The Architects of Attention
This is the short introductory essay I wrote for the Signals section of Public Space: Lost and Found, a book coming out in May 2017 through MIT Press with an excellent group of essays by artists, architects, historians and theorists. Catch the launch party for the book at Storefront in NYC or at the Venice Biennale’s Serra dei Giardini on May 11, 2017, 6:30–8pm.
In 1969, Herbert Simon wrote presciently about the challenges of informing the US President in a world of information overload. “A wealth of information,” he wrote, “creates a scarcity of attention.” The Presidential media environment of the 1970s is the everyday media environment of today. In a world of hundreds of cable channels, proliferating platforms, free news dailies, personalized websites, algorithmically curated feeds, and interactive apps, how do people — with limited attention — fulfill their information needs? And what are the public repercussions of personal media decisions?
This is the attention economy in which the most successful Internet companies such as Google and Facebook trade individual attention for ad dollars, monetize metadata, and traffic in billions (of dollars, of users). The attention economy collapses time and space and does not require our physical presence to be present. As Beatriz Colomina points out, we are always on, always emoting, even while in bed, even while making love. Indeed, the bed could be described as the supreme architecture of informational capitalism where (some) individuals captain their fates from squishy mattresses.
Yet at the same time that certain possibilities for action close down, other possibilities emerge. As Antoni Muntadas argues, public space has long been televisual and Ina Blom describes early video as social (rather than passive). Muntadas describes the phrase he planted often in public spaces starting in the 1990s: “Warning: Perception Requires Involvement.” To perceive is to devote a measure of one’s attentional scarcity to the object at hand. And once we have apprehended a message, once we have paid our attention, Muntadas insists that we are entangled. Not disinterested. Enmeshed.
Aggregated attention is money in this economy, but attention also becomes material to sculpt, to architect, to network and collectivize. In this sense, the role of artists and architects becomes more urgent than ever before, for by what ethical values should we allocate this scarce collective resource and for which ends? Nader Tehrani describes the questions facing architects as the blending of physical and virtual spaces becomes the norm, symbolized by predilections for materials that privilege openness, transparency and interconnection. And Liesebth Bik and Jos van der Pol detail a participatory scoreboard in Brazil, animated with community messages by educators. These are experiments in attention gathering and re-framing as much as they are art or anything else. They are experiments in producing new publics and counterpublics — united by virtue of paying attention to the world in a new way. The publics they produce are surging and heroic at times, fragile by design and temporary in nature. Like a hashtag that briefly goes viral while everyone is paying attention. Bennett and Segerburg characterize this as connective (rather than collective) action. The challenge for cultural operatives is that these gestures fold neatly back into the attention economy, subsumed by what Jodi Dean calls “communicative capitalism” where all communicative acts become content that circulates. All art roads lead to selfies.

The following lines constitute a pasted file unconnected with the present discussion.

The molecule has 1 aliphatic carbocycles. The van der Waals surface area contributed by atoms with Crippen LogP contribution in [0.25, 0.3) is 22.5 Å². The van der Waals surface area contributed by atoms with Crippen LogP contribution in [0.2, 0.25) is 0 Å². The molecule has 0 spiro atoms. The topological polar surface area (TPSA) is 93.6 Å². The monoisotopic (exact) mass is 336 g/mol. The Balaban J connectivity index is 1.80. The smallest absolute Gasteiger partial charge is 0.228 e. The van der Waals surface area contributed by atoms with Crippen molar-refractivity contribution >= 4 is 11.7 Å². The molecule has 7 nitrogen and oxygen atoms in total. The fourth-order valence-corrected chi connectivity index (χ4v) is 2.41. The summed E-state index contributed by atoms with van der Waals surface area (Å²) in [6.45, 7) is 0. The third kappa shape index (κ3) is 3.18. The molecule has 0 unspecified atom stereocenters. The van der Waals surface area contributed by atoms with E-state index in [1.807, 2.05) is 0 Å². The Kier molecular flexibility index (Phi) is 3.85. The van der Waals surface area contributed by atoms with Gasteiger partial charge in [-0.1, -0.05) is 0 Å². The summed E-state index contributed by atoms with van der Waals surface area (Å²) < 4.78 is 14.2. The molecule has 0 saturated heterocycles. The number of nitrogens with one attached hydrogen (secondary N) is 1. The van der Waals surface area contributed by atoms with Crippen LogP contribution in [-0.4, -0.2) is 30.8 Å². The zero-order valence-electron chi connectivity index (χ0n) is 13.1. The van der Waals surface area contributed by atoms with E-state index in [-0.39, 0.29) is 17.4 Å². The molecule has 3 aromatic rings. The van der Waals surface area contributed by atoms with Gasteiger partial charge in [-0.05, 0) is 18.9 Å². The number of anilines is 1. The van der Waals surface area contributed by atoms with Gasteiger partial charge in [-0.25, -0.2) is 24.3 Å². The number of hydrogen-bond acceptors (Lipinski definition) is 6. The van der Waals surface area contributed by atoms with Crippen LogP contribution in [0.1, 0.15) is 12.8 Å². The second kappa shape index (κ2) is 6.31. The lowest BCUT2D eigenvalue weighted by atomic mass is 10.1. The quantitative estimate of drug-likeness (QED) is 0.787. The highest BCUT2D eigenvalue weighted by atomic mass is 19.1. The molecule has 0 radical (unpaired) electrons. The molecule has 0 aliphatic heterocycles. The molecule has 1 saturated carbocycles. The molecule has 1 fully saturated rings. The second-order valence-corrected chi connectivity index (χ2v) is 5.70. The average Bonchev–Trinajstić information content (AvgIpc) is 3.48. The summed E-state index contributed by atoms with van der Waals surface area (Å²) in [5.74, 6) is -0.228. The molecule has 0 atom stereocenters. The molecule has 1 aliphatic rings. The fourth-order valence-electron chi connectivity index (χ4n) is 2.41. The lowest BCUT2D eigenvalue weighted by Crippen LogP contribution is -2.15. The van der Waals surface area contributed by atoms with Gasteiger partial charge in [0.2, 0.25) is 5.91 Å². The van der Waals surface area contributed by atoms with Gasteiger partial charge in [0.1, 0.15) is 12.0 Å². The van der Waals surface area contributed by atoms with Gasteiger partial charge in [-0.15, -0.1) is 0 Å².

Yet everything can be hacked and the ecosystem of networked attention is particularly vulnerable in this regard. This can be regarded as either a feature or a bug or both depending on your position within the system. In their interview with Troy Conrad Therrien, the group Metahaven discusses “post-fact politicians” and the utility of propaganda. And certainly there is a recent history of tactical media interventions such as the Yes Men that leverage the authority of media representation to postulate alternate realities (such as those in which Dow Chemical Company apologizes for the chemical spill in Bhopal, India). But what is the line between alternative facts and speculative futures? Post-fact politicians are not so different from artists and architects, except perhaps by the magnitude of attention that they can command and the scale of the publics they can consolidate. “Who has the most imaginative power?” asks Metahaven. In this climate, the attention of networked publics is a battleground, imagination is the weapon and the wrong people are winning.